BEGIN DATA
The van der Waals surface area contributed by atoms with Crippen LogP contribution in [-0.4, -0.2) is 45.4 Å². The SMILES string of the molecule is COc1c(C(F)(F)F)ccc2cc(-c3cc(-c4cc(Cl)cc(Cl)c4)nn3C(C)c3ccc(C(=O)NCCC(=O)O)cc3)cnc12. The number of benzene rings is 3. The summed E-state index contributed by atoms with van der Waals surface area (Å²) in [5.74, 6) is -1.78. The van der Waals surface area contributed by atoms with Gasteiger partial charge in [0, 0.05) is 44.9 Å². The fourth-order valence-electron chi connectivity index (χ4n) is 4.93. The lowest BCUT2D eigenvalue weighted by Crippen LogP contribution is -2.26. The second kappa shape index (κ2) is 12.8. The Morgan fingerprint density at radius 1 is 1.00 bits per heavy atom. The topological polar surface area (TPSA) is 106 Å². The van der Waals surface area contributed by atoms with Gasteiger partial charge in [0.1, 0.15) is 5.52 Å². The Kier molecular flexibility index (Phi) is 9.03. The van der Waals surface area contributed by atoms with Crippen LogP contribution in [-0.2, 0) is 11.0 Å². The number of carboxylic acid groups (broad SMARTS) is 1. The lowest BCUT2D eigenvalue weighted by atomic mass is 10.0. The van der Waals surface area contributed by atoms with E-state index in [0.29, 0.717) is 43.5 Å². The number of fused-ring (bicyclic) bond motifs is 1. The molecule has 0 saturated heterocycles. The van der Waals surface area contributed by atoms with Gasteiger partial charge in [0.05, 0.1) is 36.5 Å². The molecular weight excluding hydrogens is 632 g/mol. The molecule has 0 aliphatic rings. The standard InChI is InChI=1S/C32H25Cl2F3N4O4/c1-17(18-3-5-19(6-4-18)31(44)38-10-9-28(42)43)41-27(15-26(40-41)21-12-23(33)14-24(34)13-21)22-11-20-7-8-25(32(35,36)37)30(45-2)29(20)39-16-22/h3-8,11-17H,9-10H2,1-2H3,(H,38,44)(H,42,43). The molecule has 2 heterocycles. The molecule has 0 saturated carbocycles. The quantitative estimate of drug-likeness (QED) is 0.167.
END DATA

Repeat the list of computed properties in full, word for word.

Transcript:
The van der Waals surface area contributed by atoms with Crippen LogP contribution in [-0.4, -0.2) is 45.4 Å². The SMILES string of the molecule is COc1c(C(F)(F)F)ccc2cc(-c3cc(-c4cc(Cl)cc(Cl)c4)nn3C(C)c3ccc(C(=O)NCCC(=O)O)cc3)cnc12. The number of benzene rings is 3. The summed E-state index contributed by atoms with van der Waals surface area (Å²) in [5.74, 6) is -1.78. The van der Waals surface area contributed by atoms with Gasteiger partial charge in [0, 0.05) is 44.9 Å². The fourth-order valence-electron chi connectivity index (χ4n) is 4.93. The lowest BCUT2D eigenvalue weighted by Crippen LogP contribution is -2.26. The second kappa shape index (κ2) is 12.8. The Morgan fingerprint density at radius 1 is 1.00 bits per heavy atom. The topological polar surface area (TPSA) is 106 Å². The van der Waals surface area contributed by atoms with Gasteiger partial charge in [0.1, 0.15) is 5.52 Å². The Kier molecular flexibility index (Phi) is 9.03. The van der Waals surface area contributed by atoms with Crippen LogP contribution in [-0.2, 0) is 11.0 Å². The number of carboxylic acid groups (broad SMARTS) is 1. The lowest BCUT2D eigenvalue weighted by atomic mass is 10.0. The van der Waals surface area contributed by atoms with E-state index in [0.29, 0.717) is 43.5 Å². The number of fused-ring (bicyclic) bond motifs is 1. The molecule has 0 saturated heterocycles. The van der Waals surface area contributed by atoms with Gasteiger partial charge in [0.05, 0.1) is 36.5 Å². The molecular weight excluding hydrogens is 632 g/mol. The molecule has 0 aliphatic rings. The standard InChI is InChI=1S/C32H25Cl2F3N4O4/c1-17(18-3-5-19(6-4-18)31(44)38-10-9-28(42)43)41-27(15-26(40-41)21-12-23(33)14-24(34)13-21)22-11-20-7-8-25(32(35,36)37)30(45-2)29(20)39-16-22/h3-8,11-17H,9-10H2,1-2H3,(H,38,44)(H,42,43). The molecule has 2 heterocycles. The molecule has 0 saturated carbocycles. The quantitative estimate of drug-likeness (QED) is 0.167.